Some donation centers and organizations accept any and all items, while others specialize in specific items. What you have to offer will determine how many separate causes should receive your goods. For example, you may be donating old baby clothes to a coworker who’s expecting a baby and some furniture and adult clothing to Goodwill. 

You can also check local listings in your area for other individuals who are selling items similar to what you’re pitching. Is there a good market in the area for used furniture? Maybe you live in a college or university town and move-in day is coming soon. You can offer up unwanted supplies or furniture to your coworkers if you’re cleaning out your office or cubicle. You can also donate extra supplies to a local school. 

5. Gather Any Supplies or Help

Do you have enough bags to donate clothing in? How about a large enough vehicle to organize a major furniture haul? Think about what you’ll need to do to reach out to people beyond your household for help.

Some nonprofit organizations also offer pick-up services. They’ll come right to your door — free of charge, of course. 

6. Plan Your Haul

It’s equally as important to set aside time in your schedule to donate or deliver items that you’re getting rid of. Now that you’ve identified the supplies you need or who’s helping you, pick a day or time that’s free.

You may also want to consider the weather conditions because donating or delivering a bunch of soaking wet items isn’t favorable. Look into garage or rummage sale events in your area. Does it make sense for you to participate? Add price tags on items or consider whether you need to create makeshift tables or clothing racks.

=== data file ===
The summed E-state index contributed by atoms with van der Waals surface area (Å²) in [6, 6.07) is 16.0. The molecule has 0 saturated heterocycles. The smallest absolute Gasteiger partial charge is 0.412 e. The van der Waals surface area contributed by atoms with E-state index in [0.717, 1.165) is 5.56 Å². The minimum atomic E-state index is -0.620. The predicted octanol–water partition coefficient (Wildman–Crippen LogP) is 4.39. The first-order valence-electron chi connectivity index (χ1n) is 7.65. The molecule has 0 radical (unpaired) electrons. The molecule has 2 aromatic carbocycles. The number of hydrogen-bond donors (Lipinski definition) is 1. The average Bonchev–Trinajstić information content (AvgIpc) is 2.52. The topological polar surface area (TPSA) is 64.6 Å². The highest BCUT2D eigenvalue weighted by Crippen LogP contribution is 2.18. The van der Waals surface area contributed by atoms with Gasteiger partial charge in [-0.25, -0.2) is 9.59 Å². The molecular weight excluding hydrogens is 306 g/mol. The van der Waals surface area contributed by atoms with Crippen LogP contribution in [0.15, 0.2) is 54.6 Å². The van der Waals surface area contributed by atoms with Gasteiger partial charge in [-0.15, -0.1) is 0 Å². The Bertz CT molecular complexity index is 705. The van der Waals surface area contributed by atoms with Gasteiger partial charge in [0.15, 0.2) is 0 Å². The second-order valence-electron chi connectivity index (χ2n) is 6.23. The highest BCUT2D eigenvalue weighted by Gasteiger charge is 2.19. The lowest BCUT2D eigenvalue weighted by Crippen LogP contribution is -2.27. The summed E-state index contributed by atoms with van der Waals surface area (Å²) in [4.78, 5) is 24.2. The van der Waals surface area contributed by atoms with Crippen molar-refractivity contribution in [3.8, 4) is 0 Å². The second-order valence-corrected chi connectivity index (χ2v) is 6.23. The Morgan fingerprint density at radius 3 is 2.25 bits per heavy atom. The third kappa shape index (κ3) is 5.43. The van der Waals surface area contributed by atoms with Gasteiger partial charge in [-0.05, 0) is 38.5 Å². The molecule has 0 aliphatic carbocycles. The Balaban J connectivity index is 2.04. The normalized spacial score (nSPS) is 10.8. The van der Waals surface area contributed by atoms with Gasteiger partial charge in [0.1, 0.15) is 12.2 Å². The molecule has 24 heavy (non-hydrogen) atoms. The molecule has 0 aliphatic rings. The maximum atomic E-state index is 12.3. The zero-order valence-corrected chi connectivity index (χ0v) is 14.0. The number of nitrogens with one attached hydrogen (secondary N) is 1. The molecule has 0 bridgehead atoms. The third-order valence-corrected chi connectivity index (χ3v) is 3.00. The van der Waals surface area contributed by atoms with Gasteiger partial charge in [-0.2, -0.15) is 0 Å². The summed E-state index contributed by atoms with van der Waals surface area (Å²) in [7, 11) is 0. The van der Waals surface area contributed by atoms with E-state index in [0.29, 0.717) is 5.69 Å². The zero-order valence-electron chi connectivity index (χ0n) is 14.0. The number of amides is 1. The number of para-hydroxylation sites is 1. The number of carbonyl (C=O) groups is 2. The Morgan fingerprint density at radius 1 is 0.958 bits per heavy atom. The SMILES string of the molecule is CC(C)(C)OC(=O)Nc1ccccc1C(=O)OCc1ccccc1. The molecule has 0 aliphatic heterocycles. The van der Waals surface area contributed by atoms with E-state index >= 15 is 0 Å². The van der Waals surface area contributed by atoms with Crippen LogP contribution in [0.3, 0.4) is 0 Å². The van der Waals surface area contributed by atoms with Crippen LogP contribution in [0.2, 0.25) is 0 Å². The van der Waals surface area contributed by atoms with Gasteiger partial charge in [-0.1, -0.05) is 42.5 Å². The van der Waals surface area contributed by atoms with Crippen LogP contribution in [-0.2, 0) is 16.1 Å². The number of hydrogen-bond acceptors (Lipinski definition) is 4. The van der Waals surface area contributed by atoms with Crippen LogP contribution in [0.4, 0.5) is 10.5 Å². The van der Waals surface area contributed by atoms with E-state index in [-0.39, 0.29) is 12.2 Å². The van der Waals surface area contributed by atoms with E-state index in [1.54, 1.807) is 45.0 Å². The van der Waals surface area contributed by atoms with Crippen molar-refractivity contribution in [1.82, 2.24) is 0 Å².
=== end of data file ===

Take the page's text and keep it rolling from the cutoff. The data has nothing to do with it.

A well-organized sale will entice buyers to linger and purchase more. If your community doesn’t offer this type of event, you can also look into local churches. Rummage sales are common here, too, and it’s likely they benefit a worthy cause.    

7. Sort Through What’s Left

After taking that haul or two, it’s likely that you have some more open space in your home. Can you finally see the kitchen tabletop for once? Have floorspace in your office?

Now is a good time to go through any additional items you couldn’t easily get to before. Use the additional surface area to pull things out of storage and file cabinets and get down to the bottom of what you need to keep. Shred anything that has personal information on it and recycle the rest. Personal information includes telephone numbers, your full name, addresses, payment details, medical records, and more.

As you go through printed files, when’s the last time you went through digital files on your devices? Do you have an almost-full memory on any of these devices? What can you delete? Take an inventory of your photos and other documents and see if it would make sense to store them on the cloud or on an external hard drive instead.

You can also reevaluate the apps you’re using and if they’re storing data you don’t need. Are you having trouble deciding what to delete or keep? You can always ask a tech-savvy family member or visit a tech specialist.